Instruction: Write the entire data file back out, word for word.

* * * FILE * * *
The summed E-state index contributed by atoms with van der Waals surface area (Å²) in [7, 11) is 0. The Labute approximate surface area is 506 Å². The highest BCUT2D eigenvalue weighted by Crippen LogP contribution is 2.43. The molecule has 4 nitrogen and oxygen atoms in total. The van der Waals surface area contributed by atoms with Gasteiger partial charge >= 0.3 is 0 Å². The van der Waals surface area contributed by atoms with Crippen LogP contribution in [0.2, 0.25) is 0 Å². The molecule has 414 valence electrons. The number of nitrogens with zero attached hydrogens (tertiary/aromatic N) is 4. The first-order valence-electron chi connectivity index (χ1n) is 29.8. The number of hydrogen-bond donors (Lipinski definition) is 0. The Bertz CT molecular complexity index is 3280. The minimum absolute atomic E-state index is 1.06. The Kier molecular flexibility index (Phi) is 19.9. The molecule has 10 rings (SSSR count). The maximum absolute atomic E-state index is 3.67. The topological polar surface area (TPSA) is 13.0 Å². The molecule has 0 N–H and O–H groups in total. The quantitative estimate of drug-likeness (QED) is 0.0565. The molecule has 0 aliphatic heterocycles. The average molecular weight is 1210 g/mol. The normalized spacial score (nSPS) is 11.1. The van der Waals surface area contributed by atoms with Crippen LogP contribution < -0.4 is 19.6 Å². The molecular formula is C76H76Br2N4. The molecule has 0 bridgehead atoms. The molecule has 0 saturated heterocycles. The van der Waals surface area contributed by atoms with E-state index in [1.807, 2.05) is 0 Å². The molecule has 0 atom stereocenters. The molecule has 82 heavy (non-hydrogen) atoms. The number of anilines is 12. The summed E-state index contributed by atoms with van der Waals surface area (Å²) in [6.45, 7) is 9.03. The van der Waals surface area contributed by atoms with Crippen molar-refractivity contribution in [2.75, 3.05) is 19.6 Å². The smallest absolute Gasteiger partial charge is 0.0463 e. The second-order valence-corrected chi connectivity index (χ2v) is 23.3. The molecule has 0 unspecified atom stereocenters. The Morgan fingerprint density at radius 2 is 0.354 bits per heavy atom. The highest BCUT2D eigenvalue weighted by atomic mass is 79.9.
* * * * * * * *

The summed E-state index contributed by atoms with van der Waals surface area (Å²) in [7, 11) is 0. The Labute approximate surface area is 506 Å². The highest BCUT2D eigenvalue weighted by Crippen LogP contribution is 2.43. The molecule has 4 nitrogen and oxygen atoms in total. The van der Waals surface area contributed by atoms with Gasteiger partial charge >= 0.3 is 0 Å². The van der Waals surface area contributed by atoms with Crippen LogP contribution in [0.2, 0.25) is 0 Å². The molecule has 414 valence electrons. The number of nitrogens with zero attached hydrogens (tertiary/aromatic N) is 4. The first-order valence-electron chi connectivity index (χ1n) is 29.8. The number of hydrogen-bond donors (Lipinski definition) is 0. The Bertz CT molecular complexity index is 3280. The minimum absolute atomic E-state index is 1.06. The Kier molecular flexibility index (Phi) is 19.9. The molecule has 10 rings (SSSR count). The maximum absolute atomic E-state index is 3.67. The topological polar surface area (TPSA) is 13.0 Å². The molecule has 0 N–H and O–H groups in total. The quantitative estimate of drug-likeness (QED) is 0.0565. The molecule has 0 aliphatic heterocycles. The average molecular weight is 1210 g/mol. The normalized spacial score (nSPS) is 11.1. The van der Waals surface area contributed by atoms with Crippen LogP contribution < -0.4 is 19.6 Å². The molecular formula is C76H76Br2N4. The molecule has 0 bridgehead atoms. The molecule has 0 saturated heterocycles. The van der Waals surface area contributed by atoms with E-state index in [1.807, 2.05) is 0 Å². The molecule has 0 atom stereocenters. The molecule has 82 heavy (non-hydrogen) atoms. The number of anilines is 12. The summed E-state index contributed by atoms with van der Waals surface area (Å²) in [6.45, 7) is 9.03. The van der Waals surface area contributed by atoms with Crippen molar-refractivity contribution in [2.75, 3.05) is 19.6 Å². The smallest absolute Gasteiger partial charge is 0.0463 e. The second-order valence-corrected chi connectivity index (χ2v) is 23.3. The molecule has 0 unspecified atom stereocenters. The Morgan fingerprint density at radius 2 is 0.354 bits per heavy atom. The highest BCUT2D eigenvalue weighted by atomic mass is 79.9.